Jul 13

An Interview with 311

There are rock stars, and there are rock legends. That very fine line between the two is where 311 comfortably sits.

For the past two and a half decades the band has weathered trends and battled a failing industry with little change to its sound or lineup. Aside from Doug “SA” Martinez, who joined the band a few years after its inception to add a turntable dynamic, the group has played and made music together since 1988. It sustains its success with a unique sound and hooking anthems that define generations.

311 signed to Capricorn Records in 1992. The backing enabled the band to release a few albums to relatively conservative success, but it wasn’t until the 1995 release of its self-titled album — often referred to as The Blue Album for its minimalistic, though immediately recognizable, cover — that the band achieved praised status. That album includes “Down” and “All Mixed Up,” which still are timelessly used for party ballads or nods to the summer seasons. That self-titled venture is certified triple platinum and remains as one of the most successful in the post-Napster world of numbers and downloads. 

While in the process of recording a new album, lead guitarist Tim Mahoney reflects on the overall successes of the band.

“The first time we ever played at Red Rocks was one of the biggest things for us in all time,” said Mahoney.“Things like that throughout our career are great. The fact that we’re on the phone here and still playing and still happy playing is a great success. There are still other things we’d love to do, but being inspired and playing my instrument and being with these guys enjoying it and knowing we haven’t written our best songs yet, it’s like a science project.”
Scott Ralston, who last was seen in album credits for the “Transistor” album, is recording the band for its newest fare. He has been critical in producing and mixing the unparalleled tone the band is known for. An official release date has yet to be set, but all energy and hopes point to March 11, 2014, a date that rarely falls on album release Tuesday.

“Scott knows us better than anybody,” said Mahoney. “Not too many bands get to play with the same group of people that long and get to know them well. As time goes on, it’s becoming a strength as far as knowing each other, and it helps us work together even better. As long as everyone’s inspired and on the same page of being happy and wanting to play music together, it will keep evolving in a positive way.”
The act not only sustained impressive careers, but created a movement in the process. March 11, or better yet 3/11, has become its own creative monster, a special date the band celebrates and uses to give thanks to dedicated fans. The band held 3/11 this year in Las Vegas at the MGM Grand Arena over the course of the weekend with a two-day, 79-song concert.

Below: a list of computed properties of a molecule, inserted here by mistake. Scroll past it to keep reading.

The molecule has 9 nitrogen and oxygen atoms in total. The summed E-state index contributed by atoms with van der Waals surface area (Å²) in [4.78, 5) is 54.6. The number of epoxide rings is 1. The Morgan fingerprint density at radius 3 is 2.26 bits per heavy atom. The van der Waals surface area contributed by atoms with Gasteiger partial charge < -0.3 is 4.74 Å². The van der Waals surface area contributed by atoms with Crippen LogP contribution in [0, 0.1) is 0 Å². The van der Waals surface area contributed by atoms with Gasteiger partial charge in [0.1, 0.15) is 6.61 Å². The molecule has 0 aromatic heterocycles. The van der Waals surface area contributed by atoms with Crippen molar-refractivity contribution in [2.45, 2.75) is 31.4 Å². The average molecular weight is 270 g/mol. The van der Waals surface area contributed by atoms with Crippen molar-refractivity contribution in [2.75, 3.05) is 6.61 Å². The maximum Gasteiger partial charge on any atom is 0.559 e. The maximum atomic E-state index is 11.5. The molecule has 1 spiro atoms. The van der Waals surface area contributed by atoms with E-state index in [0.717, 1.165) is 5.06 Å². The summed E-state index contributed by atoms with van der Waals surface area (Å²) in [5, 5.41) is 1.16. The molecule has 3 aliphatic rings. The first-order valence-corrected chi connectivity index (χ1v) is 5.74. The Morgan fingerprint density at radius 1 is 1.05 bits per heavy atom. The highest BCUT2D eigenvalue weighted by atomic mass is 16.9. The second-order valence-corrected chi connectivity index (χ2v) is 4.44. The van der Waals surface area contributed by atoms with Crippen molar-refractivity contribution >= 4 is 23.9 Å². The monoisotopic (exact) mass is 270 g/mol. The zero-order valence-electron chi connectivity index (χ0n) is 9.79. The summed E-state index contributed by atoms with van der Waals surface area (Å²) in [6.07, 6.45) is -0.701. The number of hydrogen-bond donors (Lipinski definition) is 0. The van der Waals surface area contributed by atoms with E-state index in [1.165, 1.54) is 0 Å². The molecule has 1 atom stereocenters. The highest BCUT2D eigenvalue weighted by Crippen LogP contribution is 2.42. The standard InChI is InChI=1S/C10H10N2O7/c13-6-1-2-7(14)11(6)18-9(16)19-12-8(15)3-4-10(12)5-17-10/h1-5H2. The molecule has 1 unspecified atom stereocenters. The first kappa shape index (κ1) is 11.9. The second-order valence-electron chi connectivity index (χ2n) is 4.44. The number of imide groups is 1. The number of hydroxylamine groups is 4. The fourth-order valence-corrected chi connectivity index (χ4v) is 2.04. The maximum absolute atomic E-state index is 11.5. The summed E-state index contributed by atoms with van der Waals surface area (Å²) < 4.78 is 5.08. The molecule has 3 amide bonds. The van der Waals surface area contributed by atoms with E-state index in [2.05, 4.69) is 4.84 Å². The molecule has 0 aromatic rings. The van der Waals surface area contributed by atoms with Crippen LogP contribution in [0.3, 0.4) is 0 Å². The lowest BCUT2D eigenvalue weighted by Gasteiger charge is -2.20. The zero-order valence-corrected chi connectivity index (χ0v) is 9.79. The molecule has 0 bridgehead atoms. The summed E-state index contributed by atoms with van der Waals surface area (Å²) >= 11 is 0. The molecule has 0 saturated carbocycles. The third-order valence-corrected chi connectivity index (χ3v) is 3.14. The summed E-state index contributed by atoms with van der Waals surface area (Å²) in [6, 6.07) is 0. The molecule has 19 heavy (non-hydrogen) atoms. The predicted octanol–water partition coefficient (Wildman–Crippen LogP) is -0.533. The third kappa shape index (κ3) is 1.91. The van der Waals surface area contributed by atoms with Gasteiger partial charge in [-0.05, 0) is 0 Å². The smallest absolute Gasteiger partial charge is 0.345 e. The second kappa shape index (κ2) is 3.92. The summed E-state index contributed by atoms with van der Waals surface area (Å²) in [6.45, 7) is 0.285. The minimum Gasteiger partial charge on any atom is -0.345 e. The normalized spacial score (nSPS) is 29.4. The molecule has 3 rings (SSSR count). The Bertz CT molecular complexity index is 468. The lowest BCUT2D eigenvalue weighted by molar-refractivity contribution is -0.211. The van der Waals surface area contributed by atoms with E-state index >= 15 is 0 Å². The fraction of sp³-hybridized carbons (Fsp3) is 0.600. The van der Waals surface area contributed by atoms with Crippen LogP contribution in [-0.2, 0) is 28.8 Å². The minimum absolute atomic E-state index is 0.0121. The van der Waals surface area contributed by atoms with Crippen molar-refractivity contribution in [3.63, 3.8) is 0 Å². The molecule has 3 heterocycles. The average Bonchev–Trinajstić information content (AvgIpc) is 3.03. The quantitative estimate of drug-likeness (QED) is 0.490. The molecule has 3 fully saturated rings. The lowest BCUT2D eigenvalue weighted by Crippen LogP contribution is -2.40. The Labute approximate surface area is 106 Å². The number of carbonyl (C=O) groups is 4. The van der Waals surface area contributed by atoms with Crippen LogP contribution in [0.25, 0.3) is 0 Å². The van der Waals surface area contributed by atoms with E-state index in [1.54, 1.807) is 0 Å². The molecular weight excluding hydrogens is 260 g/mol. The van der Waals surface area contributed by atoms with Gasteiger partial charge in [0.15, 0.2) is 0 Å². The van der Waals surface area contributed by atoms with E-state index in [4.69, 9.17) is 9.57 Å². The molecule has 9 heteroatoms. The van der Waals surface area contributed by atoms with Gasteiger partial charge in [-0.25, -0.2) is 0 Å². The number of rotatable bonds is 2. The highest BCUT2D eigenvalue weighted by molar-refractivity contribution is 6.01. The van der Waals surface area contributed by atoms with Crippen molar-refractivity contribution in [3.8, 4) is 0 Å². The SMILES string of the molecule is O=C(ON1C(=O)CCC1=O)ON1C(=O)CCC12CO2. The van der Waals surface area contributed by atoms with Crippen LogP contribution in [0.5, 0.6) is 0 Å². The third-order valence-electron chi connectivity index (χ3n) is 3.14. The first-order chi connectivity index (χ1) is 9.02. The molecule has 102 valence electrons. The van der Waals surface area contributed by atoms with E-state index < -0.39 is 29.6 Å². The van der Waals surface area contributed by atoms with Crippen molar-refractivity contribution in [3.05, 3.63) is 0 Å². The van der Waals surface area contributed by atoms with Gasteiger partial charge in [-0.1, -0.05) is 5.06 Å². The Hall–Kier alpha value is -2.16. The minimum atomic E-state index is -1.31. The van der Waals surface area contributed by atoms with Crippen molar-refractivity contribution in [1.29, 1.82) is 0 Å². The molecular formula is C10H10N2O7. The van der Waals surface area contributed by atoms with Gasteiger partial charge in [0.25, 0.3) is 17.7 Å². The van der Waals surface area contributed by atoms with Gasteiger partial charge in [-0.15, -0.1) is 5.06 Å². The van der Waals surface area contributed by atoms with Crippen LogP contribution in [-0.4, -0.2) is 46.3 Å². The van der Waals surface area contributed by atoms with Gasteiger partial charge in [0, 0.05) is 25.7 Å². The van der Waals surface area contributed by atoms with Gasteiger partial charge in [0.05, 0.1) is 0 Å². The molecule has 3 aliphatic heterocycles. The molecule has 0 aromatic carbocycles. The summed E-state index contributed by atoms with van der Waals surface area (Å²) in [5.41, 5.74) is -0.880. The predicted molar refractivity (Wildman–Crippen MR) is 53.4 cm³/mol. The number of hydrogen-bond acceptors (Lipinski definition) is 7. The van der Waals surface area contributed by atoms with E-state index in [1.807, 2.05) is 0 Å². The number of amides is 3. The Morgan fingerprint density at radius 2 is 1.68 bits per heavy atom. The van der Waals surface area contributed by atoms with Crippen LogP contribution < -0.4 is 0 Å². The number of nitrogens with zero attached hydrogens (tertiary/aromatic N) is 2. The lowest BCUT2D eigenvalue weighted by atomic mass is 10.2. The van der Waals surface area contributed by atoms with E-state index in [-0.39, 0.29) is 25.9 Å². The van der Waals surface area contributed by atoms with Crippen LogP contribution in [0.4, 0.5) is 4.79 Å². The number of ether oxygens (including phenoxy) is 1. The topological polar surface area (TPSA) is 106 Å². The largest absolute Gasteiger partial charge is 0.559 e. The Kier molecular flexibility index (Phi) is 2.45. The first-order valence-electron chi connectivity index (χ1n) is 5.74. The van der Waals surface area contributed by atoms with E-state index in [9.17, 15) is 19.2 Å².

“A long time ago we felt we had to take advantage of being able to celebrate on this day,” Mahoney said. “It just kind of coincided with a day we were playing once, however many years back. So then we just started using it as a holiday for us. We do things like maybe play a bunch of songs we wouldn’t normally play or just do special things to celebrate the fact that, hey, we’re here another year!”

In addition to 3/11, the band experiments with displays outside of the normal street tour. A cruise line party and the Pow Wow Music Festival showcased the groups live performance with other notable bands. Recently, 311 took to its social media to inform fans of the unlikelihood of the festival’s return in 2013. That bad news aside, the cruise remains an important facet of appearances. For its first of three undertakings, in March of 2011, the band hit the seas on what was to be an annual gathering of like-minded individuals enjoying time and culture with the music.

Though it managed to do both the cruise and 3/11 this year, Mahoney said it may be a little much to ask of fans, and the band, to pack so much into such a short time. Efforts will be arranged differently next year, possibly resulting in a short hiatus for the cruise while the group throws more energy to the now-iconic 3/11 celebration. Though much loved, the cruise wasn’t without its problems.

“The weather this last time was not good,” Mahoney said. “It was odd, there was no sun. The first time we played, it was real rocky and there was lightning, so we had to get used to that. It was the roughest seas we had been on, so you jump in the air and the boat moves, so you land and both feet are closer or farther away. The power is different, but it’s nothing you can’t adapt to.”

For now, the band’s immediate focus lies on its popular summer tour schedule. This summer’s Unity Tour will visit 26 cities across the country, including Red Rocks in its 11th straight year. Along to provide musical support this time around are the band’s good friends and long-time collaborators Cypress Hill, and G. Love and Special Sauce. As the name suggests, the tour sticks true to positivity and never wanders from band members’ desired achievements.

“It’s kind of always been the same, to just go out and celebrate music, really just to spread some positivity out there and have a good celebration in each town we hit,” said Mahoney. “(Red Rocks) is the best venue ... I think that I’ve ever been in. It draws the best music out there, everybody wants to be able to come through there and play. Great vibe though, what a spot.”